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  •  REVIEW: 24 HOUR PARTY PEOPLE

    24 Hour Party People

    Joyless division

    "24 Hour Party People" spends so much time inflating the personality of its main character that it fumbles the stories of the new-wave bands that it's supposed to be about.

    By DAVID N. BUTTERWORTH
    Offoffoff.com

    In "24 Hour Party People" the Manchester, England, music slash club scene circa 1980 is put under the microscope by director Michael Winterbottom ("The Claim"). Unfortunately he forgot to take the lens cap off! Winterbottom's film is one of worst docu-dramas to have wobbled down the M1 in a long time.

      
    24 HOUR PARTY PEOPLE
    Directed by: Michael Winterbottom.
    Written by: Frank Cottrell Boyce.
    Cast: Steve Coogan, Shirley Henderson, Andy Serkis, Keith Allen, Dan Hope, Enzo Cilenti, Ron Cook, Danny Cunningham, Nick Clarke, Paul Popplewell, Rob Brydon, Steve Carver, Chris Coghill, Ralf Little, Sean Harris, Tim Horrocks, Peter Kay, John Simm, Paddy Considine, Lennie James, Tony Wilson..

    Related links: Official site | All of David N. Butterworth's reviews at Rotten Tomatoes
    It purports to tell the story of one Cambridge-educated Tony Wilson, a hack Granada TV reporter who established Factory Records (label of Joy Division, The Happy Mondays, and New Order to name a few) and, later, the Hacienda, an insanely popular, Ecstasy-laden money pit of a dance club, after witnessing the Sex Pistols perform live — a seminal moment to be sure.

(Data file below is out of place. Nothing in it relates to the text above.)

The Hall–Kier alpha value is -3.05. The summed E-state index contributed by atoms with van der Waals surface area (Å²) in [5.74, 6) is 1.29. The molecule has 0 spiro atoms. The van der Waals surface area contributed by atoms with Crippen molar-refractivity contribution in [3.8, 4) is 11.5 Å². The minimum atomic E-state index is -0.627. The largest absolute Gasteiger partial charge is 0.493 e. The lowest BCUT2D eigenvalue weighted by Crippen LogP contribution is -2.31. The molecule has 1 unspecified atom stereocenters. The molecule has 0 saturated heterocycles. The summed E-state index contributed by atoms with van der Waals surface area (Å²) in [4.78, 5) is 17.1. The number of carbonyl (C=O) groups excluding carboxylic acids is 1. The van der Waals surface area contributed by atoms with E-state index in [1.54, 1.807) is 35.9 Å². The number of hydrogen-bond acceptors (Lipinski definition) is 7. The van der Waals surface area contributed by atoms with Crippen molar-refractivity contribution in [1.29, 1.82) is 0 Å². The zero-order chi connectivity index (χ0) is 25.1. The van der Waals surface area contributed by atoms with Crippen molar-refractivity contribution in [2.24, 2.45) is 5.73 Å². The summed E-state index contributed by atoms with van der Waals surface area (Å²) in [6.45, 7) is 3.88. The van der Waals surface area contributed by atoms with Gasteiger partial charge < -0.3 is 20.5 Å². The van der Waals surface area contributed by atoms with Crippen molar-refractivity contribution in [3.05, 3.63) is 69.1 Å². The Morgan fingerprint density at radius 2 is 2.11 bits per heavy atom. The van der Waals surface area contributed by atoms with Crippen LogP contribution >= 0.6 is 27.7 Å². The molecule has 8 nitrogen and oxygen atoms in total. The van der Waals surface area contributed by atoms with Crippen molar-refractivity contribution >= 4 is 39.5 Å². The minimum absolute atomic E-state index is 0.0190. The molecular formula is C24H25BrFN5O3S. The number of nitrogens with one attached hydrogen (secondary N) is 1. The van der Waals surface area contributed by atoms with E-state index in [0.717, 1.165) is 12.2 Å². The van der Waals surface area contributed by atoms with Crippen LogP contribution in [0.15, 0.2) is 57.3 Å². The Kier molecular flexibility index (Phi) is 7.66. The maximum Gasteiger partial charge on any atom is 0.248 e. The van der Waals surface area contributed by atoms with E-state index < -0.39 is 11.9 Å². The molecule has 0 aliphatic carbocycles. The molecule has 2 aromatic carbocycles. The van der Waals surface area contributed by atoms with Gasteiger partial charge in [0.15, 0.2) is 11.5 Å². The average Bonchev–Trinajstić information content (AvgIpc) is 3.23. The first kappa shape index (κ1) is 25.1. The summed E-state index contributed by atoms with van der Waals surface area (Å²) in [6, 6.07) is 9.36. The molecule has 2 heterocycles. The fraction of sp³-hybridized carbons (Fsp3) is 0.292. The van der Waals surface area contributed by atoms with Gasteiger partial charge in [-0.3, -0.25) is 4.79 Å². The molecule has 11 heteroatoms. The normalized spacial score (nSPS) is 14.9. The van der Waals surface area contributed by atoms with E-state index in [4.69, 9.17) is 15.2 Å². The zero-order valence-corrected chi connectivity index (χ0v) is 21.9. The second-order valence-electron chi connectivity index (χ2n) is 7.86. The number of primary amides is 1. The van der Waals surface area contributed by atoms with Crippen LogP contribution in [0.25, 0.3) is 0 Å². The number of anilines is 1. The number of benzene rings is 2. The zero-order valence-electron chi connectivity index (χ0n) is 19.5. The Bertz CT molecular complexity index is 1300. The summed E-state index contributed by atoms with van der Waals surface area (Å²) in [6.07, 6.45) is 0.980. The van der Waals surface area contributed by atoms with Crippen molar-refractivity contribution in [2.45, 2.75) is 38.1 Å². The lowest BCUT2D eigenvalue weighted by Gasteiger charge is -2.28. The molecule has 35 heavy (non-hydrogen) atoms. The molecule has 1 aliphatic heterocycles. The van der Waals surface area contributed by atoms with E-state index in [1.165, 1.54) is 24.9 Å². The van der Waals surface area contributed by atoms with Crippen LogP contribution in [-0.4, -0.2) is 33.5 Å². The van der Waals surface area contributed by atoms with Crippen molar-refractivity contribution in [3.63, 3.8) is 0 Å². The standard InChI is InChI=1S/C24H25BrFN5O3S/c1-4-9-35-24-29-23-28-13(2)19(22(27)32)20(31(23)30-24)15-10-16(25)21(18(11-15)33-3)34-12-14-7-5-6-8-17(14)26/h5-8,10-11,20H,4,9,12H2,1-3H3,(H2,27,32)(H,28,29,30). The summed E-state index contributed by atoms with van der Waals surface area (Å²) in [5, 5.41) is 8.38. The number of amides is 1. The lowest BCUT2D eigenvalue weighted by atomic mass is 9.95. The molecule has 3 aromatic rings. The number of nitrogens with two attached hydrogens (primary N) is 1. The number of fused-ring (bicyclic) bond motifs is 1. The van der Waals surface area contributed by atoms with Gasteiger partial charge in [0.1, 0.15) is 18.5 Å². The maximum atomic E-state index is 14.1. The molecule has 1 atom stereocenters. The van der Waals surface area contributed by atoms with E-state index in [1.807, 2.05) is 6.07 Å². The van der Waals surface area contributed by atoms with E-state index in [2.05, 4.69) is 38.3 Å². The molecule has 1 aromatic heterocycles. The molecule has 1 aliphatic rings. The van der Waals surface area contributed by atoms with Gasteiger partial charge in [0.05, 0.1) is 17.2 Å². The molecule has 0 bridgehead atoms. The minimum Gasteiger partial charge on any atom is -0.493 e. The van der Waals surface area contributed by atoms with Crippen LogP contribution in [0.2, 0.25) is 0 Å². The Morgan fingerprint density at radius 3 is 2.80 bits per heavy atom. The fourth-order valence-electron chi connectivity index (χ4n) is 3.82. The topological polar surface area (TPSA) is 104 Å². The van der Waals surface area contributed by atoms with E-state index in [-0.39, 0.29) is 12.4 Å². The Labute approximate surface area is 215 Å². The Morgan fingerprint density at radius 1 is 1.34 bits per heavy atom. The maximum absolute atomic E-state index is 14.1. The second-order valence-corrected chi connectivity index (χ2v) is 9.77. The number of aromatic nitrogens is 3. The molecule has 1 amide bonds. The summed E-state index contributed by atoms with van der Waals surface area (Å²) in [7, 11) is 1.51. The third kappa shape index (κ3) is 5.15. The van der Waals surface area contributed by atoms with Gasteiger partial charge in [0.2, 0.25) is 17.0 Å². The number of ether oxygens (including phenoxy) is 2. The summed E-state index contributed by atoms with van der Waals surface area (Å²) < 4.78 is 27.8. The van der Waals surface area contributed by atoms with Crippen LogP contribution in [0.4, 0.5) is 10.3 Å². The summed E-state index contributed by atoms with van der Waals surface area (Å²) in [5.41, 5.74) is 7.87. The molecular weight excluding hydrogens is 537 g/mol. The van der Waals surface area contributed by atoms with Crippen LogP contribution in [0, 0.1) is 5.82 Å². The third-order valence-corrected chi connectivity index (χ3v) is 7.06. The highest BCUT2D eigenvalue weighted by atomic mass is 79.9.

"But this film isn't about me," Wilson reminds us. Unfortunately it is, and there's hardly a frame of celluloid that doesn't feature British comedian Steve Coogan up close and personal as the obnoxious pratt Wilson (who, we learn, is still alive and kicking today, still working for Granada TV and still, no doubt, making dumb and pretentious asides every chance he gets — sorry Tony!).

    Wilson's overextended character isn't the main reason to avoid the film, however, it's Winterbottom's incomprehensible approach to the material. I mean, what's the point of introducing cool live footage of, say, The Buzzcocks or The Jam with wobbly, psychedelic-colored captions that YOU CAN'T EVEN READ?

    "24 Hour Party People" should have been fascinating, electric, helping us to understand, perhaps, why Ian Curtis (played here with skeletal freakishness by Sean Harris) might have killed himself. Instead, it's a joyless division of fractured historical perspective, name performers in cute cameos (that's the real Howard Devoto in the bog at The Factory watching Wilson's wife having it off with his namesake, for example), and heavyhanded attempts to aggrandize anything that moves, like a sheep-herding duck, flying saucers, or a red squiggly conference table that cost thirty grand. File under D for dreck.

    AUGUST 21, 2002
    OFFOFFOFF.COM • THE GUIDE TO ALTERNATIVE NEW YORK


    Reader comments on 24 Hour Party People:

  • 24 hour   from aufwindian, Aug 19, 2003
  • 24 hour party people   from matt, Oct 6, 2004
  • 24 hour people.   from stefan, Nov 25, 2004
  • [no subject]   from Malliane, Jan 14, 2005

  • Post a comment on "24 Hour Party People"